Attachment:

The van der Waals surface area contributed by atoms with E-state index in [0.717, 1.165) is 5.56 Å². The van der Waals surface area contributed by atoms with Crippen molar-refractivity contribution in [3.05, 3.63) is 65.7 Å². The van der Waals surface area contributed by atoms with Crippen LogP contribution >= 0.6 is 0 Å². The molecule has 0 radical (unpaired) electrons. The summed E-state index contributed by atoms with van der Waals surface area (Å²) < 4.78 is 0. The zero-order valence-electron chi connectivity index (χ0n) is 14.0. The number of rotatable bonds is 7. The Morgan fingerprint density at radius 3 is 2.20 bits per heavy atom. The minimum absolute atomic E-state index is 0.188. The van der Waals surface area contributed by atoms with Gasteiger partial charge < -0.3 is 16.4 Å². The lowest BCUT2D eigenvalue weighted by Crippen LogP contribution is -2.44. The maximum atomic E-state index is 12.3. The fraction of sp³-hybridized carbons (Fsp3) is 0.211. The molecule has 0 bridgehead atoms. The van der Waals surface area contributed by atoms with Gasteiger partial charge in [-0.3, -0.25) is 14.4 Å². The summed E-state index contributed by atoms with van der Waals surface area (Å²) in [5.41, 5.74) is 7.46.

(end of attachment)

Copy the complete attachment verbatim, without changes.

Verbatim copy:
The van der Waals surface area contributed by atoms with E-state index in [0.717, 1.165) is 5.56 Å². The van der Waals surface area contributed by atoms with Crippen molar-refractivity contribution in [3.05, 3.63) is 65.7 Å². The van der Waals surface area contributed by atoms with Crippen LogP contribution >= 0.6 is 0 Å². The molecule has 0 radical (unpaired) electrons. The summed E-state index contributed by atoms with van der Waals surface area (Å²) < 4.78 is 0. The zero-order valence-electron chi connectivity index (χ0n) is 14.0. The number of rotatable bonds is 7. The Morgan fingerprint density at radius 3 is 2.20 bits per heavy atom. The minimum absolute atomic E-state index is 0.188. The van der Waals surface area contributed by atoms with Gasteiger partial charge < -0.3 is 16.4 Å². The lowest BCUT2D eigenvalue weighted by Crippen LogP contribution is -2.44. The maximum atomic E-state index is 12.3. The fraction of sp³-hybridized carbons (Fsp3) is 0.211. The molecule has 0 bridgehead atoms. The van der Waals surface area contributed by atoms with Gasteiger partial charge in [-0.3, -0.25) is 14.4 Å². The summed E-state index contributed by atoms with van der Waals surface area (Å²) in [5.41, 5.74) is 7.46.